HIV/AIDS Assets and Strategic Focus
The CDC Ethiopia office opened in 2001 and provides technical assistance in comprehensive HIV biomedical prevention, counseling and testing, blood safety, HIV/AIDS care and treatment, antiretroviral treatment (ART), tuberculosis and malaria control, laboratory systems, and strategic information, including health management information systems, surveillance, informatics, program evaluation, and other implementation science.
Strengthening Public Health Systems
CDC partners with the Ministry of Health (MoH), the Federal HIV/AIDS Prevention and Control Office and the Ethiopian Public Health Institute (EPHI, formerly EHNRI). CDC collaborates with Regional Health Bureaus, Regional Laboratories, and EPHI, which oversees all surveillance and provides training and technical assistance for improving lab infrastructure and human capacity in Ethiopia.
Building Public Health Workforce Capacity
CDC pairs US-based universities and the Ethiopian Diaspora with local universities to develop a sustainable health workforce through innovative approaches to planning, training, retention, and deployment. CDC helps to provide training of Integrated Emergency Surgical Officers at six Ethiopian universities and supports physician training in all schools, including the roll out of an innovative new medical education initiative in 13 medical schools across the country. CDC also supports several master’s degree programs in health sciences and the implementation of a Human Resource Information System. CDC supports the MoH in institutionalization and standardization of in-service training activities.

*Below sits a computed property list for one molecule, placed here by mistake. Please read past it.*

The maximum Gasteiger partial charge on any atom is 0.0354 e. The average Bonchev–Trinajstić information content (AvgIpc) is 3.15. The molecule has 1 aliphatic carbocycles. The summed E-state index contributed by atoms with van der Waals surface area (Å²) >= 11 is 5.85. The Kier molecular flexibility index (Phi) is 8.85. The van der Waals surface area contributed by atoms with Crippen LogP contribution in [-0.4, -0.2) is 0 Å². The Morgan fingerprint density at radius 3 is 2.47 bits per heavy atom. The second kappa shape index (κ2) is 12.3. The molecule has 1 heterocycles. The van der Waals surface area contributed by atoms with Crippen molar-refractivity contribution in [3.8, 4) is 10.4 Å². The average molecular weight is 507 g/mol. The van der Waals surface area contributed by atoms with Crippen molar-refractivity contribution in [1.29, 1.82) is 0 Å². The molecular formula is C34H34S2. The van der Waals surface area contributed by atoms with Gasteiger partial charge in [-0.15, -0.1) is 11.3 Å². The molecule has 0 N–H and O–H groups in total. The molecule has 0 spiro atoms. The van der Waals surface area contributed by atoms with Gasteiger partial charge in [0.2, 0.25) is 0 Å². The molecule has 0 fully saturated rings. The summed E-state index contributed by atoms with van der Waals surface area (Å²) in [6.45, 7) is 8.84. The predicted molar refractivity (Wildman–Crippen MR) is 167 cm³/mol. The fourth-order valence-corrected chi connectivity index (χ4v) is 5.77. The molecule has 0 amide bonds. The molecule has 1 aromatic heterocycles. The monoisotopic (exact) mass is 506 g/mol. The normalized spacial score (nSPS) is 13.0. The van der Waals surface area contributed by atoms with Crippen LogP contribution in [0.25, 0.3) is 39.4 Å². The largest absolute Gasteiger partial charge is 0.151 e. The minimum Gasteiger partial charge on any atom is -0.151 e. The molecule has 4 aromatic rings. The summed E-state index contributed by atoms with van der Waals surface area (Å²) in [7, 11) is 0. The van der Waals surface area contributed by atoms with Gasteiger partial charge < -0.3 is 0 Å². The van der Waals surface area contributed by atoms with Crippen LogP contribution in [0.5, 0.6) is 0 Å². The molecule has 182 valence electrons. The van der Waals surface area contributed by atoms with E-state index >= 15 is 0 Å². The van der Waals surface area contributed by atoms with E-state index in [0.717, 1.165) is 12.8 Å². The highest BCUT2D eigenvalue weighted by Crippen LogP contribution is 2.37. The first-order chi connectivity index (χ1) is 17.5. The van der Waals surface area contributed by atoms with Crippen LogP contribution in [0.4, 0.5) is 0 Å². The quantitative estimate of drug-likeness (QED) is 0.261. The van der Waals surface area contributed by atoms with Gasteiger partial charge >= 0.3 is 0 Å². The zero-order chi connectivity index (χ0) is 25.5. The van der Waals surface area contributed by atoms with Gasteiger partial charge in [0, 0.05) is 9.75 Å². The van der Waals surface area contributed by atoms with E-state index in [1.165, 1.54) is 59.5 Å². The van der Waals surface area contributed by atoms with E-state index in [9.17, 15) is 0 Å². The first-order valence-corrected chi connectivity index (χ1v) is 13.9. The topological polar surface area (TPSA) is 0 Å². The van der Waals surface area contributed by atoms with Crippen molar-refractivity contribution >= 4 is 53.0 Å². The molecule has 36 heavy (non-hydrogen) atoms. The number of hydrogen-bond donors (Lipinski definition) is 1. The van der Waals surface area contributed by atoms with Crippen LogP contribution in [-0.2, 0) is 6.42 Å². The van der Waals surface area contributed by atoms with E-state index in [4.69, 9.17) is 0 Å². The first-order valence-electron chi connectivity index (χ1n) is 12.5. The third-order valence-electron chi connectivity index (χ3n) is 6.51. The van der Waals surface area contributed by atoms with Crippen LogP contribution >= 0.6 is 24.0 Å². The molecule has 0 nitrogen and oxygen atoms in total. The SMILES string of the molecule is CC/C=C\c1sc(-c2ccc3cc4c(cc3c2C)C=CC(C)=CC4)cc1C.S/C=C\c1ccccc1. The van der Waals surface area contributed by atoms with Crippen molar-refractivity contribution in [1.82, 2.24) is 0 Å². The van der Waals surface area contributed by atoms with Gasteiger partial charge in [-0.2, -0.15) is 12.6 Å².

CDC, in collaboration with the Government of Ethiopia and the MoH, has endorsed new national guidelines for Option B+ and treatment of all eligible ART patients with a CD4 count of 350. Even before CD4 thresholds were raised in early 2014, Ethiopia was enrolling more than two new infected clients on treatment for every new infection by the end of FY13. The total on treatment in FY13 exceeded 317,000.
CDC is developing innovative strategies to strengthen linkage and retention to evidence-based biomedical prevention strategies. These include index case testing strategies for spouses and children of people living with HIV tested in government health facilities and a network of 10 confidential clinics for commercial sex workers in 9 regional capitals. These clinics offer two-way referral services to community peer outreach and comprehensive biomedical services, including sexually transmitted infections screening, six-monthly HIV testing and direct ART services.